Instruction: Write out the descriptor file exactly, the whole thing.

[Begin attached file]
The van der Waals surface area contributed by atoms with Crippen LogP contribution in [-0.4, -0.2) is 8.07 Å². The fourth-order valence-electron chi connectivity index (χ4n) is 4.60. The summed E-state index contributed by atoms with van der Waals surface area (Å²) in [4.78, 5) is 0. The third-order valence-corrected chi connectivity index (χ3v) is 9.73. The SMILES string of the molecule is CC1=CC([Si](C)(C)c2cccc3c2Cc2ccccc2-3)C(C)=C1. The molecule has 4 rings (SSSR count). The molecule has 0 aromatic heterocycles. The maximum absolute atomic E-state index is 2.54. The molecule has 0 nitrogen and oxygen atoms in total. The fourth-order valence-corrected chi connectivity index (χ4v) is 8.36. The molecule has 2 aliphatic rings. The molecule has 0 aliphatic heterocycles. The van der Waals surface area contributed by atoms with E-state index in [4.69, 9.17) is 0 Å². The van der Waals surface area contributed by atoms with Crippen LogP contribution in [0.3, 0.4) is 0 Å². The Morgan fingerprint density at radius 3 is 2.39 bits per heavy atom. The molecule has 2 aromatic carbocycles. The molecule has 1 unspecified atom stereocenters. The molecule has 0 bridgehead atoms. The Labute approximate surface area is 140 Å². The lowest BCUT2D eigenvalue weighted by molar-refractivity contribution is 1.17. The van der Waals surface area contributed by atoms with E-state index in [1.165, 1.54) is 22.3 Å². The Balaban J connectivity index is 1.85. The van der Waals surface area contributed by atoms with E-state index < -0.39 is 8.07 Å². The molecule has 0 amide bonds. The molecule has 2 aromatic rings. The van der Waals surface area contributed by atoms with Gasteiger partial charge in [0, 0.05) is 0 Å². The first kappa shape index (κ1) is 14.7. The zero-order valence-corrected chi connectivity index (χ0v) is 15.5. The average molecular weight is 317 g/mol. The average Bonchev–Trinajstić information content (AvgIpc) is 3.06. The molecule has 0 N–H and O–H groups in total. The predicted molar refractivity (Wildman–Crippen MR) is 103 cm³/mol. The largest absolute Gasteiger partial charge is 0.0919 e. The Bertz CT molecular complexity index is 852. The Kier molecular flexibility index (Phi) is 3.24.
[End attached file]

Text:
The van der Waals surface area contributed by atoms with Crippen LogP contribution in [-0.4, -0.2) is 8.07 Å². The fourth-order valence-electron chi connectivity index (χ4n) is 4.60. The summed E-state index contributed by atoms with van der Waals surface area (Å²) in [4.78, 5) is 0. The third-order valence-corrected chi connectivity index (χ3v) is 9.73. The SMILES string of the molecule is CC1=CC([Si](C)(C)c2cccc3c2Cc2ccccc2-3)C(C)=C1. The molecule has 4 rings (SSSR count). The molecule has 0 aromatic heterocycles. The maximum absolute atomic E-state index is 2.54. The molecule has 0 nitrogen and oxygen atoms in total. The fourth-order valence-corrected chi connectivity index (χ4v) is 8.36. The molecule has 2 aliphatic rings. The molecule has 0 aliphatic heterocycles. The van der Waals surface area contributed by atoms with E-state index in [4.69, 9.17) is 0 Å². The van der Waals surface area contributed by atoms with Crippen LogP contribution in [0.3, 0.4) is 0 Å². The Morgan fingerprint density at radius 3 is 2.39 bits per heavy atom. The molecule has 2 aromatic carbocycles. The molecule has 1 unspecified atom stereocenters. The molecule has 0 bridgehead atoms. The Labute approximate surface area is 140 Å². The lowest BCUT2D eigenvalue weighted by molar-refractivity contribution is 1.17. The van der Waals surface area contributed by atoms with E-state index in [1.165, 1.54) is 22.3 Å². The Balaban J connectivity index is 1.85. The van der Waals surface area contributed by atoms with E-state index < -0.39 is 8.07 Å². The molecule has 0 amide bonds. The molecule has 2 aromatic rings. The van der Waals surface area contributed by atoms with Gasteiger partial charge in [0, 0.05) is 0 Å². The first kappa shape index (κ1) is 14.7. The zero-order valence-corrected chi connectivity index (χ0v) is 15.5. The average molecular weight is 317 g/mol. The average Bonchev–Trinajstić information content (AvgIpc) is 3.06. The molecule has 0 N–H and O–H groups in total. The predicted molar refractivity (Wildman–Crippen MR) is 103 cm³/mol. The largest absolute Gasteiger partial charge is 0.0919 e. The Bertz CT molecular complexity index is 852. The Kier molecular flexibility index (Phi) is 3.24.